Last month I was thinking about archaeological antecedents for the Tolkein movies. The visualization of the books was very reminiscent, for me at least, of northern European prehistory.
OK so Tolkein was immersed in epic sagas. And the design team clearly complemented the conceptual design with details drawn from archaeological finds, most notably Sutton Hoo, the Anglo-Saxon royal burial. Lots of generic Celtic design too.
Both Tolkein and the movie team have in common a project of world building. Tolkein achieves an authenticity through complexity and detail, and through the philological depth (the invented languages). There is also a palpable commitment to his Middle Earth.
The movie’s visualization of Middle Earth also gains authenticity, a sense of presence, from the detail of costume and set, mis en sc�ne, including the computer graphics.
The familiarity too is a crucial factor in authenticity – the sense of the created world being strange and different, but also just within experience – so we fill in the gaps, are complicit in the world building. The generic plot line is a part of the familiarity – a story of good and evil. And the ‘felt fakery’ of the performers – fantasy and pseudo-archaic dialogue tied to a naturalistic style of acting. The movie makers drew heavily on the work of John Howe and Alan Lee, who have long illustrated Tolkein. The movie sets itself quite consciously into a genre of fantasy and science fiction visualization.
Here is Roger Dean’s album cover for Yes – Relayer, from the 1970s –
Also the work of Rodney Matthews.
I have been wondering about the sources of this. What is the connection with the nineteenth century discovery of prehistory – Cimmerian horsemen, barbarian nomads, early farmers, Celtic tribes?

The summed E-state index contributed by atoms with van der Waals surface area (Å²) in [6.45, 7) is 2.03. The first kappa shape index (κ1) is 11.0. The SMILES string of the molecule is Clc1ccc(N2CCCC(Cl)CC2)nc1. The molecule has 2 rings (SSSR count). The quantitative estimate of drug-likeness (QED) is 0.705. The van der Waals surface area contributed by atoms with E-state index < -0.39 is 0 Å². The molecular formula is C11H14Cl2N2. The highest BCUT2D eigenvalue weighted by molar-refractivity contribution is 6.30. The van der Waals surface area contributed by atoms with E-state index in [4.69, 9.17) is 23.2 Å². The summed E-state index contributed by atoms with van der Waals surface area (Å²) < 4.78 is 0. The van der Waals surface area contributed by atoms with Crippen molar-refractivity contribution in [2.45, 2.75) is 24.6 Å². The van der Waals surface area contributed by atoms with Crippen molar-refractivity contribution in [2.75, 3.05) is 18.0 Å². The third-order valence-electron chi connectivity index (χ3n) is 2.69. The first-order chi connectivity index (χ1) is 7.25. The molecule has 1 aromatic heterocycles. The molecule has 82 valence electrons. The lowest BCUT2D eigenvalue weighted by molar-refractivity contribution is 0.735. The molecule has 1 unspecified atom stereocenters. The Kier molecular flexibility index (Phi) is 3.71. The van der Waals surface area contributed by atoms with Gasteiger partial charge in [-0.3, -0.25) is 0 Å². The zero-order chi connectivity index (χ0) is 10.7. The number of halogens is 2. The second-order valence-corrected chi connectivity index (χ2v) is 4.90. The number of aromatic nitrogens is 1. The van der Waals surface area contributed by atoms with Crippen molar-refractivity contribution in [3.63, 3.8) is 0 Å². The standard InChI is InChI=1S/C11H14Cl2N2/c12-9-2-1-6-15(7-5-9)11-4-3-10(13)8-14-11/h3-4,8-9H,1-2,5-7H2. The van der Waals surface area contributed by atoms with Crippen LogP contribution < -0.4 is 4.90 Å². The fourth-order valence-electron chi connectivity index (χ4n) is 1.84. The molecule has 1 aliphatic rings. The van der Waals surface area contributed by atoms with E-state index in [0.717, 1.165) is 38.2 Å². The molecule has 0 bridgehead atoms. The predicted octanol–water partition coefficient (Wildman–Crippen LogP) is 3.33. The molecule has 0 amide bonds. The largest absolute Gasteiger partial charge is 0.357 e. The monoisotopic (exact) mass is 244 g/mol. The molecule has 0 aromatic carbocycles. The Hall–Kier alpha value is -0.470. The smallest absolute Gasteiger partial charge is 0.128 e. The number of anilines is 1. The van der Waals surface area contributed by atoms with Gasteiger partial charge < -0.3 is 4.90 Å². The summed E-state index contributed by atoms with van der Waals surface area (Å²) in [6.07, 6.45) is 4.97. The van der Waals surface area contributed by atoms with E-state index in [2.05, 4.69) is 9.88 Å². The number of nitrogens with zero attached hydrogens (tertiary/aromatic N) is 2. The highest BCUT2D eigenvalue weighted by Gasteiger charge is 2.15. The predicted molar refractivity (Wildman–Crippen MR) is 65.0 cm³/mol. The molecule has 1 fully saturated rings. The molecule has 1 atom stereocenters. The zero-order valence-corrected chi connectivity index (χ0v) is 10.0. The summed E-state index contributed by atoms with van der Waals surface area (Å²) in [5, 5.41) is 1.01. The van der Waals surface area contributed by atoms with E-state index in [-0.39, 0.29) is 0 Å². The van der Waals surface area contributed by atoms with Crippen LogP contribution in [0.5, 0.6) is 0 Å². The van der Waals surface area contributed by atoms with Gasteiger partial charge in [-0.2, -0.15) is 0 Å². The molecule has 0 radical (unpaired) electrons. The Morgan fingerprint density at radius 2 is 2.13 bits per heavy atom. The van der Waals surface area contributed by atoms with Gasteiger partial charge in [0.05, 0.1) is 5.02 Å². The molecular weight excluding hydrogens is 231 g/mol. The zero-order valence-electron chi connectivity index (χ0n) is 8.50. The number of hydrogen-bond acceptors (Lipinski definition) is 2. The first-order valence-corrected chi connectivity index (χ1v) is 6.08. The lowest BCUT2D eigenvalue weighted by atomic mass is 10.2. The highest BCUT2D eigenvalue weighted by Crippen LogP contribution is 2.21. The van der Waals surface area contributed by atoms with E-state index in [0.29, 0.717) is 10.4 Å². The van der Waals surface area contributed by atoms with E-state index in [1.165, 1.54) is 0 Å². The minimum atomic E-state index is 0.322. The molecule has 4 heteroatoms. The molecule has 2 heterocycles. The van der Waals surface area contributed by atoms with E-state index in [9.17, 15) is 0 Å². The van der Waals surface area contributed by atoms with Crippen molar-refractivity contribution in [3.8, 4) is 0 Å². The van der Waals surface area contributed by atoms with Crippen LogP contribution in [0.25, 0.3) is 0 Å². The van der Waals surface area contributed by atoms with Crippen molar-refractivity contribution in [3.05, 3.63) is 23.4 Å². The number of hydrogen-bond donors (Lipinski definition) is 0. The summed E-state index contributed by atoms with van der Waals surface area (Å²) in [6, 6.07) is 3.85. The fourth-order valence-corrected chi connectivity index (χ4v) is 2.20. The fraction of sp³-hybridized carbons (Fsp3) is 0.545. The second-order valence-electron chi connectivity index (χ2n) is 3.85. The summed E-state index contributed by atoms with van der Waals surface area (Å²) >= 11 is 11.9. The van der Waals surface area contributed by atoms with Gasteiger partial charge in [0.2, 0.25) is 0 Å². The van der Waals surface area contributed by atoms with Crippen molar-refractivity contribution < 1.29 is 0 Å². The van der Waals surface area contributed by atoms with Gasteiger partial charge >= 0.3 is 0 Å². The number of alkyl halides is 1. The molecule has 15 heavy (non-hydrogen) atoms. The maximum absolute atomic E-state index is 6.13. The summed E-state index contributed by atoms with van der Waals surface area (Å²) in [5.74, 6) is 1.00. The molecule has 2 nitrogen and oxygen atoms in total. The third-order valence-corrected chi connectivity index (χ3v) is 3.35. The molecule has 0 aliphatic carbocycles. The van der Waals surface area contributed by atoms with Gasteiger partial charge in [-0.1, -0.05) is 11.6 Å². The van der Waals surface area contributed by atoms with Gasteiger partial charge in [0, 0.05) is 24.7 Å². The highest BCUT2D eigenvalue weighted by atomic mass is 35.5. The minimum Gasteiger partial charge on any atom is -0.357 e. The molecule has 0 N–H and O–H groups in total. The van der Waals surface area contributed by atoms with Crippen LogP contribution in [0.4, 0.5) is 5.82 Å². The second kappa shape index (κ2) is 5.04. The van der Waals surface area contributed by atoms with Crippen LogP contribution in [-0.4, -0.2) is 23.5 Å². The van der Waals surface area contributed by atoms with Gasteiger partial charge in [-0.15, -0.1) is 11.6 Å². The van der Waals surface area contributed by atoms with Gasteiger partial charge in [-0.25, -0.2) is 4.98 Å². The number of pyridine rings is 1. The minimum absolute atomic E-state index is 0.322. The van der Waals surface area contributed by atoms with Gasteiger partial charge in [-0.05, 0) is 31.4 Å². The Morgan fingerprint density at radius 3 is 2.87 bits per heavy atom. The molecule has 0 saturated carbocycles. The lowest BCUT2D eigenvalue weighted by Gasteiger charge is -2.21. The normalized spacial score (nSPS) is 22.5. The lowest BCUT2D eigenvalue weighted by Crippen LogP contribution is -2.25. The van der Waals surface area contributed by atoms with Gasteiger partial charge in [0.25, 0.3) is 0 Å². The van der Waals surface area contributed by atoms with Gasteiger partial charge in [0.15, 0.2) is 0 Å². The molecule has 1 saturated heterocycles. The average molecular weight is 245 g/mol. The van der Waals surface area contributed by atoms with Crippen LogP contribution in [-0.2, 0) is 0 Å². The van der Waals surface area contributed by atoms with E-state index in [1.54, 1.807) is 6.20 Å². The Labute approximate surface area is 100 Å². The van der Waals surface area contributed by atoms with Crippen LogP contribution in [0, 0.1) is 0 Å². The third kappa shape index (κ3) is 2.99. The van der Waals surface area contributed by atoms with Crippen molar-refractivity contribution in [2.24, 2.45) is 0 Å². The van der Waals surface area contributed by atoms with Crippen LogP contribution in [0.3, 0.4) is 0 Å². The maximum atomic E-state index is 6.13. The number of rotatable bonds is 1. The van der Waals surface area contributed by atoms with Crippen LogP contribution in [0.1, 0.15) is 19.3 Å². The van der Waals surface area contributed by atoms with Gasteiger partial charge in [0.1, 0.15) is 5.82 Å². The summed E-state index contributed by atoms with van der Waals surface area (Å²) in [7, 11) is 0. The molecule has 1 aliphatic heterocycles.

Stephanie Moser has done some great work on the role of visualization in creating the master narratives of archaeology. Particularly human evolution. Much of the way we visualize early prehistory can be tracked back to the eighteenth century.
Of course. And this got me thinking. Rather than the archaeology of barbarian Europe inspiring fantasy literature, is it not rather that both draw on an older romantic narrative and imagery?
The conceptual design of fantasy art is precisely in an eighteenth century mode of landscape painting – backlit (bright skies), staged (in the use of flat planes running from foreground to backdrop) , linear and atmospheric perspective, and ruins in the land – all very much in a sublime aesthetic. Claude and all the rest of the painters of the picturesque –
Then there is the invention of folk history and tradition in northern Europe that is outside the Graeco-Roman. MacPherson’s Ossian most famously, as a Celtic counterweight to Homer.
All this precedes the invention of modern archaeology; this is the mythology that still informs our archaeological understanding. I think it can even be said that these master narratives and schemes, these worlds of significance are an archaeological mythology that gives individual sites and discoveries their significance. Stories like that of the Amesbury archer that I discussed on 20 February rely of this prior world building to make sense of the past.
And these metanarratives persist independent of scientific or empirical confirmation because they are memes – cultural assemblages with lives of their own.